“Kung accredited ka, sana bigyan ka ng pagkakataon na mamili kung anong press releases yung gusto mong ilabas,” Lazaro said.

“Hindi ka naman pupwedeng maglabas ka nalang ng press release kahit hindi naman relevant sa blog mo,” he said.

Meanwhile, Rey Joseph Nieto of political blog Thinking Pinoy said PCOO should define an arbiter who would validate the truthfulness of the news and information published by accredited social media publishers.

According to the social media policy, one of the responsibilities of accredited social media publishers is to “validate the truthfulness of the news content that they generate, publish and share.”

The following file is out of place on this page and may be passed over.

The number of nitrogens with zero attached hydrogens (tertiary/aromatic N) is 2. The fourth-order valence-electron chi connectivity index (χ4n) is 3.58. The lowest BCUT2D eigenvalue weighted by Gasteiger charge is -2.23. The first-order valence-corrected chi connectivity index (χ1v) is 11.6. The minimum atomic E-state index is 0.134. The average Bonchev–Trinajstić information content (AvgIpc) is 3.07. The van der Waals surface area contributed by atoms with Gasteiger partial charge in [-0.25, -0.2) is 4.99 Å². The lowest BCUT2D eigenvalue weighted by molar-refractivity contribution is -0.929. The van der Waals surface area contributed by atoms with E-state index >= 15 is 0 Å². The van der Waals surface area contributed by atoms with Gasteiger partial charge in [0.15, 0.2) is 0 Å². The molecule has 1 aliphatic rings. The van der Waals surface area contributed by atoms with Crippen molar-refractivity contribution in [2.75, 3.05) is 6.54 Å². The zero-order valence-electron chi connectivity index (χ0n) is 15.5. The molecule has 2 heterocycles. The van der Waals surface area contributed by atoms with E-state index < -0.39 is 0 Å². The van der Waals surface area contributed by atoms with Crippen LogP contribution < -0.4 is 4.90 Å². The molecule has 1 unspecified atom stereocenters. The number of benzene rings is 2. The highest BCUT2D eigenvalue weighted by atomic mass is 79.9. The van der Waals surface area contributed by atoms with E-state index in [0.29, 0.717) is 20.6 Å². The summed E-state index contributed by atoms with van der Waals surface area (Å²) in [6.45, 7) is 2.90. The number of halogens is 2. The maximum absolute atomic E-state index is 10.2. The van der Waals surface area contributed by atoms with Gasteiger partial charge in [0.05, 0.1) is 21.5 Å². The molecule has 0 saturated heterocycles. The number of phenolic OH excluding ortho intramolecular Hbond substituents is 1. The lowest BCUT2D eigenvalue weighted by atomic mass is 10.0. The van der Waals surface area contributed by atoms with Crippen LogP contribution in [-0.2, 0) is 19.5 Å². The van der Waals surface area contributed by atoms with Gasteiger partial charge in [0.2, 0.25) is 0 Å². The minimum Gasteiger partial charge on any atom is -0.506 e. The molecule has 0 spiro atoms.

“While it’s true po that we have to exert every effort para siguruhin na tama at walang sablay ang mga pina-publish natin sa ating mga platforms, hindi po malinaw rito kung sino ang magdedecide kung na-validate ba o hindi ang isang posting,” Nieto said in a video presented during the forum.

He also asked if this responsibility is also required of the Malacañang Press Corps(MPC), a group of accredited media practitioners who regularly cover Palace events.

“Isa po rin yan sa issue sa equal protection. Kung ano po ang karapatan o pribilehyo na ineenjoy ng MPC, dapat po ay ineenjoy din ng mga taga-Malacanang Social Media Press Corps,” Nieto said. “Otherwise, undue discrimination po iyon na as far as I know, hindi po siya constitutional.”

The blogger also saw as undue discrimination the prohibition of accredited social media publishers to commercially endorse or promote any product, service or publication, saying that mainstream media are allowed to do so.